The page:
Since the Global Financial Crisis, economics has been under greater public scrutiny, revealing a crisis in the discipline. This represented a potential turning point on how economics should be thought and taught. Heterodox economics has played a prominent role in these discussions revolving around new economics thinking and pluralism in economics. Yet, its identity, aspirations, and pedagogy remain underexplored, contested, and somewhat opaque.
This volume brings together sixteen interviews with leading economists to understand what heterodox economics is. How and why does an economist become heterodox? In which way do heterodox economists see themselves as ‘different’ from mainstream economics? The interviews shed light on what problems heterodox economists perceive in the mainstream; elucidate the different contexts under which they operate in higher education; and provide insights on their ontology and methodology. The reader will also find answers to the following questions about the nature and state of heterodox economics: Do heterodox economists have particular intellectual journeys, motives and aspirations? Is this reflected in their teaching practices and strategies to achieve social change? What is the relation between heterodox economics and the humanities and arts?
Appealing to a diverse audience, including philosophers, sociologists and historians of economic thought, the book will be of great interest to anyone keen to find out more about the internal discussions in the economics discipline.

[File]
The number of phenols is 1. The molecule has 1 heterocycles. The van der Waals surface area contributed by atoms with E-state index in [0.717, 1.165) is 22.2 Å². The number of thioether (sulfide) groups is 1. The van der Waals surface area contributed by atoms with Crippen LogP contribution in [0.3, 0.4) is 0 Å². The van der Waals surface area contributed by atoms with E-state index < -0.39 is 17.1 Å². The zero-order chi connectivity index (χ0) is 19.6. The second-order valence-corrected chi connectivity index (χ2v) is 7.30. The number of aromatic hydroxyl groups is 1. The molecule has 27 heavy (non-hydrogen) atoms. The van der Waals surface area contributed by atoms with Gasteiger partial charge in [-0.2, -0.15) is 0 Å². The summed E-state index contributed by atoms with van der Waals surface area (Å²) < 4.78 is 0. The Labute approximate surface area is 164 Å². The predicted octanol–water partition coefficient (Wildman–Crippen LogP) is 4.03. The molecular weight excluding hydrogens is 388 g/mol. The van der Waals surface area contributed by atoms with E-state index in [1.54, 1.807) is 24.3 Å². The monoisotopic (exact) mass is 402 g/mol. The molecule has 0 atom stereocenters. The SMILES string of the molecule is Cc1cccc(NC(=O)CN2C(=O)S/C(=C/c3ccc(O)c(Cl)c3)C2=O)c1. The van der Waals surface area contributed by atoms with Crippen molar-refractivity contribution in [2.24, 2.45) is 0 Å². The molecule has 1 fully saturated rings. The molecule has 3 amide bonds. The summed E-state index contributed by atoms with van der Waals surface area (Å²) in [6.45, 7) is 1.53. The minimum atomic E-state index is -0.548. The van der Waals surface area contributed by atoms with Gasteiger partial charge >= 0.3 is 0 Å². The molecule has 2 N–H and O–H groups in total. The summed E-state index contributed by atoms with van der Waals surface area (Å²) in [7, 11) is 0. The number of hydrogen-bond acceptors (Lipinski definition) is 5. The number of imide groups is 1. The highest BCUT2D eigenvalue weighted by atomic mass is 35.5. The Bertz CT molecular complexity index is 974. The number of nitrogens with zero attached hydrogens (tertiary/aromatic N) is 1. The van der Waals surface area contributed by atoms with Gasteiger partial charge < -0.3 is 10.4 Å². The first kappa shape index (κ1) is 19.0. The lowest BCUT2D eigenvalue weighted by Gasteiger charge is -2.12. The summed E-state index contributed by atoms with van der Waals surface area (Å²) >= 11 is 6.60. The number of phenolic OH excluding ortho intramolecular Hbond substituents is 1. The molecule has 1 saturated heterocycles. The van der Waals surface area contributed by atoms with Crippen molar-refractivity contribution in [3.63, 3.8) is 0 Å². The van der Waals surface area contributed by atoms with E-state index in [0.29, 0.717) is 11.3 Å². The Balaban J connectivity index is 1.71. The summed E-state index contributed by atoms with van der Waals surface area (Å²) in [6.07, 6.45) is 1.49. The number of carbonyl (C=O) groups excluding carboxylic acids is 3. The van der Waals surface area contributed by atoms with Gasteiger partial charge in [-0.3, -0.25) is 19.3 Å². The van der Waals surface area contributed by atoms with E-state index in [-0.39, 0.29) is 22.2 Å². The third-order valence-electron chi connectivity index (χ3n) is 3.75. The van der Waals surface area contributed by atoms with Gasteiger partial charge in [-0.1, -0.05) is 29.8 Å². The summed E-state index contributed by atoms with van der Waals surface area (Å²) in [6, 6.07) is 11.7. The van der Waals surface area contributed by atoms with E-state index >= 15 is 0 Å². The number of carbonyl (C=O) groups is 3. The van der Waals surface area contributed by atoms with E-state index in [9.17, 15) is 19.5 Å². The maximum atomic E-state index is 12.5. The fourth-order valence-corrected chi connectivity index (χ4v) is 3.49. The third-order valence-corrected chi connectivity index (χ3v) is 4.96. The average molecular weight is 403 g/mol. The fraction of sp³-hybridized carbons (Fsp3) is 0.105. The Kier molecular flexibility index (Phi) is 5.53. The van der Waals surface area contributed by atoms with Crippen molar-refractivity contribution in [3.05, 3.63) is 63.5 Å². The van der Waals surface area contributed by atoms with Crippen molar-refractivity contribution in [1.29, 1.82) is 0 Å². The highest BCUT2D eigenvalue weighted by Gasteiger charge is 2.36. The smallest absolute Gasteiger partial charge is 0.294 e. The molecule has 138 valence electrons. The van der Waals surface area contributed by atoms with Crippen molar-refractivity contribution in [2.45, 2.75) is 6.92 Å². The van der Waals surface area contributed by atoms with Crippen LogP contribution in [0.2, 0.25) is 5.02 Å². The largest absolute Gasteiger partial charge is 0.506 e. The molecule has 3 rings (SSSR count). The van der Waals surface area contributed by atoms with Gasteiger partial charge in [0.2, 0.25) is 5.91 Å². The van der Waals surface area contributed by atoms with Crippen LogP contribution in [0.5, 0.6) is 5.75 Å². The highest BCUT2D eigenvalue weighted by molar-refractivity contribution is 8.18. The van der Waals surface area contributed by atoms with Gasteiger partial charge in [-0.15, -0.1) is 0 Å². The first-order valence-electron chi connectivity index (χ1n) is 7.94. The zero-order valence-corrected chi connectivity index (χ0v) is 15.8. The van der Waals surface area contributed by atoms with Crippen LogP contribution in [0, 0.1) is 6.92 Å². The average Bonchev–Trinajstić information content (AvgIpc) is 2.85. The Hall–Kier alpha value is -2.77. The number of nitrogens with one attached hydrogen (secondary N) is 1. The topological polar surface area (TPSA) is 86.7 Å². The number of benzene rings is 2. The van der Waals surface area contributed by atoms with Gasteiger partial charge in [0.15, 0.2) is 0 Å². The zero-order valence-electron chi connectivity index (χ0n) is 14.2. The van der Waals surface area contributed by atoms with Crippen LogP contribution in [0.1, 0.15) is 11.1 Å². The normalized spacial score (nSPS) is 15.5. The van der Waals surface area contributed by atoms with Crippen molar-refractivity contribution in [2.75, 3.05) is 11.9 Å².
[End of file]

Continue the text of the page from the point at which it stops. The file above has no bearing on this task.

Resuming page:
Table of Contents
Preface. Acknowledgements. 1. Introduction. 2. Sheila Dow. 3. Fernando Cardim de Carvalho. 4. William Darity. 5. S. Charusheela. 6. Karma Ura. 7. Rolf Steppacher. 8. Julie Nelson. 9. Tony Lawson. 10. Joan Martinez-Alier. 11. Esther-Mirjam Sent. 12. Gary Mongiovi. 13. Anwar Shaikh. 14. Victoria Chick. 15. Edward Fullbrook. 16. David Dequech. 17. Ulrich Witt. 18. Concluding Thoughts. Bibliography
Andrew Mearman is Associate Professor of Economics at the University of Leeds, UK. He has previously taught at the University of the West of England (UWE Bristol), UK; Wagner College, New York, USA; and the University of Lincoln, UK. He has published extensively on economics education, the philosophy and methodology of economics, and heterodox economics and pluralism.
Sebastian Berger is Senior Lecturer in Economics at the University of the West of England (UWE Bristol), UK. He is recipient of the Helen Potter Award from the Association for Social Economics and trustee of the Kapp Foundation for the Humanization and Integration of the Social Sciences.
Danielle Guizzo is Senior Lecturer in Economics at the University of the West of England (UWE Bristol), UK. She has published articles on the history of economic thought, philosophy of economics and teaching of economics.